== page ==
One of my key strengths is listening. Typically, it’s in regard to conversation, but today it’s in regard to listening to one’s life. When I first read about listening to your life in Jeff Goins’s book The Art of Work, it really stood out to me. I instantly knew that’s what I needed to do.
What does it mean to listen to your life? That’s a question that could be a post in itself, but for today, it specifically means listening to those statements, oftentimes singular, but powerful statements, that are said to you that could profoundly change your life.
The statement above about focusing on just the next step is one of those statements.
The summer has brought a lot of contemplation about the future. So much so that I consistently awake in the middle of the night. I’ve never been one to do this. I wake with nothing specific on my mind, which causes me confusion as to why I keep awakening. I do think it’s in regard to the future, the enormity of it, what I want and need it to be, the possibilities that exist and the actions I need to take.
Thoughts like that can be both invigorating, but overwhelming. Thoughts like this:
1) I want a marriage that is solid, strong and one that builds each of us up so much that we can them help one another, our kids and others.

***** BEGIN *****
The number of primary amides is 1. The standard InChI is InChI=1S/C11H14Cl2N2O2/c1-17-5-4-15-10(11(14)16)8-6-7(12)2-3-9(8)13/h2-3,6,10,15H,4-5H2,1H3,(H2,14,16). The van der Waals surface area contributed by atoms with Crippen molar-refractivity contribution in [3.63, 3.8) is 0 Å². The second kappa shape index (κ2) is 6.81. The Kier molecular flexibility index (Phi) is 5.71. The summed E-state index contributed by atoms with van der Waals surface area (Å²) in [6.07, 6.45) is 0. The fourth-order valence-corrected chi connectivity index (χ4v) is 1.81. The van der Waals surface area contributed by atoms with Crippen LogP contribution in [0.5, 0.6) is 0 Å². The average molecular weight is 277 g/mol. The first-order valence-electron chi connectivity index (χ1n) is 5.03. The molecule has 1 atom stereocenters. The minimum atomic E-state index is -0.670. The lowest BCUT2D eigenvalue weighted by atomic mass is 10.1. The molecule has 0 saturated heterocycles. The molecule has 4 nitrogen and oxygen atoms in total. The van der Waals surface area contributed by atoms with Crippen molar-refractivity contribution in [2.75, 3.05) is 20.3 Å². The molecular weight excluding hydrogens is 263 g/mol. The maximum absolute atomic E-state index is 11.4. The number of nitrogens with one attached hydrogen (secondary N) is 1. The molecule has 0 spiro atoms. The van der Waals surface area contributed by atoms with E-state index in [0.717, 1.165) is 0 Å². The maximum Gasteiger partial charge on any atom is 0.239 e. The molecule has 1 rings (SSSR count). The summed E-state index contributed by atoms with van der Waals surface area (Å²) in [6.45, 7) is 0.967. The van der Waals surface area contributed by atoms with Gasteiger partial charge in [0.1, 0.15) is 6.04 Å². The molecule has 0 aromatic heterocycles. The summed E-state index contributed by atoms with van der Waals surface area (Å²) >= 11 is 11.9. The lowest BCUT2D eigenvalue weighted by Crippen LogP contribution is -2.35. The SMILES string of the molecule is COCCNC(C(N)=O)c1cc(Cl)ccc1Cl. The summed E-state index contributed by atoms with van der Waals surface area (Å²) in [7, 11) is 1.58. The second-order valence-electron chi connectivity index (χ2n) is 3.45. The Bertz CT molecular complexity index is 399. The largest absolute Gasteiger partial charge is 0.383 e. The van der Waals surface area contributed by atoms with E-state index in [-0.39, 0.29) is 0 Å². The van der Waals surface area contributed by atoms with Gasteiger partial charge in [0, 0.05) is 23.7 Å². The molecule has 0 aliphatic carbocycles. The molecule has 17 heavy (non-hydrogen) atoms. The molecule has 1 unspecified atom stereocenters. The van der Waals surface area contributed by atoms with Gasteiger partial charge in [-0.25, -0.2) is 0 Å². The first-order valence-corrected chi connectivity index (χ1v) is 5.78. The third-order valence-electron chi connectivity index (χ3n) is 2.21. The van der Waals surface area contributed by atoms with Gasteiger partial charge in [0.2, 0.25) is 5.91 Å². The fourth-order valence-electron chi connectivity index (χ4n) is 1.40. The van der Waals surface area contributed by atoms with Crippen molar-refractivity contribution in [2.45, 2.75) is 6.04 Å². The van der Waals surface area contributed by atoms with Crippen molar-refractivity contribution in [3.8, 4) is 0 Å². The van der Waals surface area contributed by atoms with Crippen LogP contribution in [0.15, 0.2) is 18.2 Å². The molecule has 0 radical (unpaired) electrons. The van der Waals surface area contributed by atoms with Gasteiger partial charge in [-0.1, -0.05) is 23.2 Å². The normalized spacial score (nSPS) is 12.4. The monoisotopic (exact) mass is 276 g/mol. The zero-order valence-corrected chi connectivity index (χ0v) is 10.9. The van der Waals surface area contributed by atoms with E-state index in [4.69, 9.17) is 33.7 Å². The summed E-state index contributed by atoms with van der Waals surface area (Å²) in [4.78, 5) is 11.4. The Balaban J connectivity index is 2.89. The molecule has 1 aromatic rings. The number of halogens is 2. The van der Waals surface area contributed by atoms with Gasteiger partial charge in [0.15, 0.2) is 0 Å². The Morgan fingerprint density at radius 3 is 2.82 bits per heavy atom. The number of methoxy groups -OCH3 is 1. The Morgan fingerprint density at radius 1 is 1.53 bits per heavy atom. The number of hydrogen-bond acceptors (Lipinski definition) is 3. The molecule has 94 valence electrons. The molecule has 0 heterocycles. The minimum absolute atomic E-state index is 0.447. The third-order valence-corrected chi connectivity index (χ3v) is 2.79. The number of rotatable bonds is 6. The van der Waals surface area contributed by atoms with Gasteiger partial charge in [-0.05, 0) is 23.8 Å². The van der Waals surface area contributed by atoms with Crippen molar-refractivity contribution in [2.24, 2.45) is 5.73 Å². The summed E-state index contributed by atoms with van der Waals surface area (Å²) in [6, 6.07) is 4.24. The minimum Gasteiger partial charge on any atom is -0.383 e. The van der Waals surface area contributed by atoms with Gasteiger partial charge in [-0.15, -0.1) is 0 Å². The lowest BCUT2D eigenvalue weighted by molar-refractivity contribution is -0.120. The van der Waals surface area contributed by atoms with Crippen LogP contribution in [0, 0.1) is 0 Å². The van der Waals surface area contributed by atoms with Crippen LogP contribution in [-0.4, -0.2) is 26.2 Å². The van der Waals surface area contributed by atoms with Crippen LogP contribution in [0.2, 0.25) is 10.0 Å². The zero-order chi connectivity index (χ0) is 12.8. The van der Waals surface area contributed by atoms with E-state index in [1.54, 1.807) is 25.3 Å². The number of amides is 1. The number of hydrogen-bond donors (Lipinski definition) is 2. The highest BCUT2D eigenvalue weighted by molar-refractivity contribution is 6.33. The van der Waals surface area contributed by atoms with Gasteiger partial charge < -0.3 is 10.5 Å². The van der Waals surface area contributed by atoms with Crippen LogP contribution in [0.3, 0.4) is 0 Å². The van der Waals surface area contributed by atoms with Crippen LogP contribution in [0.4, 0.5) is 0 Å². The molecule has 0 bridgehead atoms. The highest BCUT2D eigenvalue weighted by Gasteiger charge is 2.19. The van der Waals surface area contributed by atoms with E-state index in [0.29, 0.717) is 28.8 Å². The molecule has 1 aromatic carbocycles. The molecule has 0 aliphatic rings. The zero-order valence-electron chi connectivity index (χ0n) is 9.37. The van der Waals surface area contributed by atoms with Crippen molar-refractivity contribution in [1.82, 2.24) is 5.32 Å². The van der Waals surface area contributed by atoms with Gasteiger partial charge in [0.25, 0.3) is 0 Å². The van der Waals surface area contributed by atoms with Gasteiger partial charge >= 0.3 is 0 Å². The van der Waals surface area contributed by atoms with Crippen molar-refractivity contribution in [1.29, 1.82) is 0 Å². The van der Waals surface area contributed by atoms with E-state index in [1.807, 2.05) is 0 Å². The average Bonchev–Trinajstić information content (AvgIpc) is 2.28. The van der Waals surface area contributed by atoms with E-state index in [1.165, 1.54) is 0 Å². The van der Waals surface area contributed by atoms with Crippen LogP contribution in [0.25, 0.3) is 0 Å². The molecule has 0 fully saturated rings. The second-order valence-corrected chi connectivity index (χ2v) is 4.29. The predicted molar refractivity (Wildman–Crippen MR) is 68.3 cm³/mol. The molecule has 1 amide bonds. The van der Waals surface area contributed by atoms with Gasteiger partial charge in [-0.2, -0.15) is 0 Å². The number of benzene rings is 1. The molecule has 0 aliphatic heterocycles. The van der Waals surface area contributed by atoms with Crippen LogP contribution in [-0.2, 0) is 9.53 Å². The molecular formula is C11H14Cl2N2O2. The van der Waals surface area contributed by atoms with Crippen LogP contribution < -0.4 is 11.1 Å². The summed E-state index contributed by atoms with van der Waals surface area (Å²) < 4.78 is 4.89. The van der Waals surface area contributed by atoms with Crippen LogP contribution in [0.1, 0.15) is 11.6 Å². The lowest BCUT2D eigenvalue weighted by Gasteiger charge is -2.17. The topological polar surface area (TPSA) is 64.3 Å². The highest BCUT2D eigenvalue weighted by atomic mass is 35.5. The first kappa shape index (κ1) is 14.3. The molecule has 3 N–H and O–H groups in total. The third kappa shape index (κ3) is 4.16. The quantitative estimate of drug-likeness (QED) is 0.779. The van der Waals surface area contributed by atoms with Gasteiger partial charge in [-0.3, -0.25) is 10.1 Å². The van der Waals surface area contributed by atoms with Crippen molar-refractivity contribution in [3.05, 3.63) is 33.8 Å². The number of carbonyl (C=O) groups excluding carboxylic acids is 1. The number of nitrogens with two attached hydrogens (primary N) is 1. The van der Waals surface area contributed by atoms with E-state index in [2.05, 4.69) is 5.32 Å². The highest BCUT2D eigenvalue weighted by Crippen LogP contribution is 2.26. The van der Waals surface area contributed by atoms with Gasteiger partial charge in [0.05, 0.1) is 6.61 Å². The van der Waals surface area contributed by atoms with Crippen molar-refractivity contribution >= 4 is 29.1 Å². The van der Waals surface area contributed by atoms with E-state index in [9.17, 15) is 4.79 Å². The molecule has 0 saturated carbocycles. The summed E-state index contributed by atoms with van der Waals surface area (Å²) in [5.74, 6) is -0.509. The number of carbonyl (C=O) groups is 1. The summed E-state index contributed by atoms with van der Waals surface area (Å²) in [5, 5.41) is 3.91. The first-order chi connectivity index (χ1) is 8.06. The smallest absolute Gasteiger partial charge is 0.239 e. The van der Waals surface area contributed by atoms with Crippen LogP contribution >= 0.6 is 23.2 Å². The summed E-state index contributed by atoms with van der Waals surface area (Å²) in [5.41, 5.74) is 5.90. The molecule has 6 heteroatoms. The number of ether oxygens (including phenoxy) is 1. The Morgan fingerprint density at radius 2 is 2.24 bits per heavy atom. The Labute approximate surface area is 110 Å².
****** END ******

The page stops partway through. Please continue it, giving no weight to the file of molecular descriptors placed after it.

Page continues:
2) I want to significant impact others so that they can live their best life.
3) I want to seize every moment with my son because I know the moment he is little is brief and precious.
4) I want to give all that I need to, all that I’m supposed to, before I die.
Though I think it’s important to take on those thoughts, it can cause us to lose sight of the next five minutes.
Here’s what I believe: If we apply this concept every day, all these small moments will lead to those big moments in life we want to accomplish. In fact, I would argue, it’s those small moments we need to celebrate because that’s when the change happens. That’s when we affect lives. That’s when we live our best life.
So, on my list of my “next five minutes” today, I have:
1) Awake early so that I can have reflection and refuel time.
2) Write this post.
3) Eat a breakfast this is a good balance of protein and fiber.
4) Have a focused and intense work session tonight to prepare for delivering professional development next week.
5) Proactively make the interactions with my husband in a way that shows that I cherish him. Choose not to let the stress of being the wife of a business owner negatively effect me.
6) Be 100% present.